That's not even true today. The growing fast-food chain called In & Out Burger starts part-time workers at over $8 with paid vacation and pension payments, benefiting from reduced turnover, increased productivity, and increased purchasing power. These workers can afford to sleep at night rather than going to a second job, and they can afford to buy themselves hamburgers if they choose.

There was a time when car production was considered an inherently low-wage job. That was before Henry Ford saw the wisdom of turning employees into customers and before the UAW made that idea a reality by organizing industry-wide the way organizing needs to be done today.

Factory work is still not a consistently high-paying job. That's why meat plants are now almost all in union-weak states. That's why factories of all sorts move south, then south of the border, then across the Pacific. High wages follow worker power, not type of work.. Look at the construction industry where wages commonly vary by 500 percent depending on whether workers have US citizenship and a union or live under the constant threat of deportation. Look at farming, where once prosperous small business people are being turned into serfs and finding they have more in common with migrant day laborers than with the corporations that now run the show.

But, you might ask, how can pay not follow skill? Well, you tell me. Have wages fallen for janitors because 30 years ago they all cleaned better than they do now? And by what measure do you maintain that a receptionist or a preschool teacher's skills are less skillful than the skills of a textile worker? Some might maintain quite reasonably that the people-skills of many service workers are some of the most difficult around, requiring the most experience to perfect.

All right, but how do you organize part-time and temporary workers at shops with 300 percent yearly turnover? How do you organize maids working in separate McMansions isolated from each other? Well, look at the home healthcare workers recently organized in California and ask the SEIU how they did it. There are new things under the sun, and we sure as hell need some.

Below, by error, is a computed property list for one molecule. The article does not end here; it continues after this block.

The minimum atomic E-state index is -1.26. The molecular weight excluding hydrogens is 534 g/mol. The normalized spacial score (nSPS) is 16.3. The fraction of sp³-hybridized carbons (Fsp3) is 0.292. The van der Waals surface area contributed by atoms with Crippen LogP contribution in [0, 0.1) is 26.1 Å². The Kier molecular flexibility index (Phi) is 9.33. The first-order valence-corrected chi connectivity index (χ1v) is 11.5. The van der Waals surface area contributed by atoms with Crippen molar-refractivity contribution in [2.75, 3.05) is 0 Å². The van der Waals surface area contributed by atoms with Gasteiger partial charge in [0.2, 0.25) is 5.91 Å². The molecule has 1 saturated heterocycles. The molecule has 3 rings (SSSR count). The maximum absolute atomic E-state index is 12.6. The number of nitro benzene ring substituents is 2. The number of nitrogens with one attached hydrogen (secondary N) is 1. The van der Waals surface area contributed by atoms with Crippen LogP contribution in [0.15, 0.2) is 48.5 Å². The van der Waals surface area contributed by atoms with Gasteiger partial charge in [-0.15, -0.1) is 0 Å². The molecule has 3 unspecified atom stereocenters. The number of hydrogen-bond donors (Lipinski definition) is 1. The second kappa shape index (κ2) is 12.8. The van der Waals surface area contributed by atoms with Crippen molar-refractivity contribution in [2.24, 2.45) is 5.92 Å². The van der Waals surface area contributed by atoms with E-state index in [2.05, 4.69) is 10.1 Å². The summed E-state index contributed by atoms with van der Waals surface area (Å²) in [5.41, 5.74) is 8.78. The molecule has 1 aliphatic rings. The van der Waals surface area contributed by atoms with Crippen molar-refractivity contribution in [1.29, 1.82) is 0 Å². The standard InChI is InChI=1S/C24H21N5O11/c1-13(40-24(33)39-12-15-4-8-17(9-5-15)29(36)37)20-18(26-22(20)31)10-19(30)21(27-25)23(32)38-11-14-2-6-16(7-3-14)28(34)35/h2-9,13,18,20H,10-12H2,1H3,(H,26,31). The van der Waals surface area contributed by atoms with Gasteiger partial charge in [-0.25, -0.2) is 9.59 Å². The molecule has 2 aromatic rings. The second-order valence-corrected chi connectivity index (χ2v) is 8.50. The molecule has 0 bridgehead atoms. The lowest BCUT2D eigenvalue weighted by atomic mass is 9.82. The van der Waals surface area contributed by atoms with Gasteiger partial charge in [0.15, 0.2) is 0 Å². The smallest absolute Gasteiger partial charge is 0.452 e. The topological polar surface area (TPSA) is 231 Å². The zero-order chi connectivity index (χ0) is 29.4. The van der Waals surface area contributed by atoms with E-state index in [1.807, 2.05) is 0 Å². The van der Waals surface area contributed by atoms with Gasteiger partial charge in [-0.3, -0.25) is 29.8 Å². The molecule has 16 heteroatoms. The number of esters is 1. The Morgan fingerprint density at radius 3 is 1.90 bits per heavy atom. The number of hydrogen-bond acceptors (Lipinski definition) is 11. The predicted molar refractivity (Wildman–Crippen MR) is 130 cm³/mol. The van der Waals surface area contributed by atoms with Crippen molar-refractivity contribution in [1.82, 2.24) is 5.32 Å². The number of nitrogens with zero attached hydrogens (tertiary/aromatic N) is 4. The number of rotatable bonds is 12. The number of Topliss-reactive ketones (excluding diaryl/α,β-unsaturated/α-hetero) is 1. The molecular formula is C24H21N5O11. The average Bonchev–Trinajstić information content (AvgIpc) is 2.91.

Yes, someone will say, but there are Market rules, economic consequences. You'll cause inflation, you'll throw the prices of goods out of whack, you'll drive up unemployment. Hogwash. We can't of course get to a high-wage service economy this year or without a lot of interwoven changes, but we can get there, and unless our economists start using their imaginations to point the way the future will be grim.

As far as throwing prices out of whack, there clearly is no whack to be thrown out of. The relative prices of different goods is in constant flux, often as a result merely of the relative greed of a small number of people. Clearly, recent electricity bills in California had more to do with Ken Lay's taste in luxuries than with any uncontrollable market force. The price of housing has skyrocketed as a result of developers' greed and legislators' indifference. Alan Greenspan doesn't seem to be panicked by this the way he is whenever unemployment gets too low.

It is widely understood now that higher minimum wage standards have much less impact on unemployment than had long been rumored, and that low unemployment does not have the dire effects on the economy that some continue to warn of. The official unemployment rate, of course, is about as accurate a measure as the official poverty rate. Things are generally worse than we are being told.

It's about time we recognized that, and started to think about the reasons why - and how - to change them.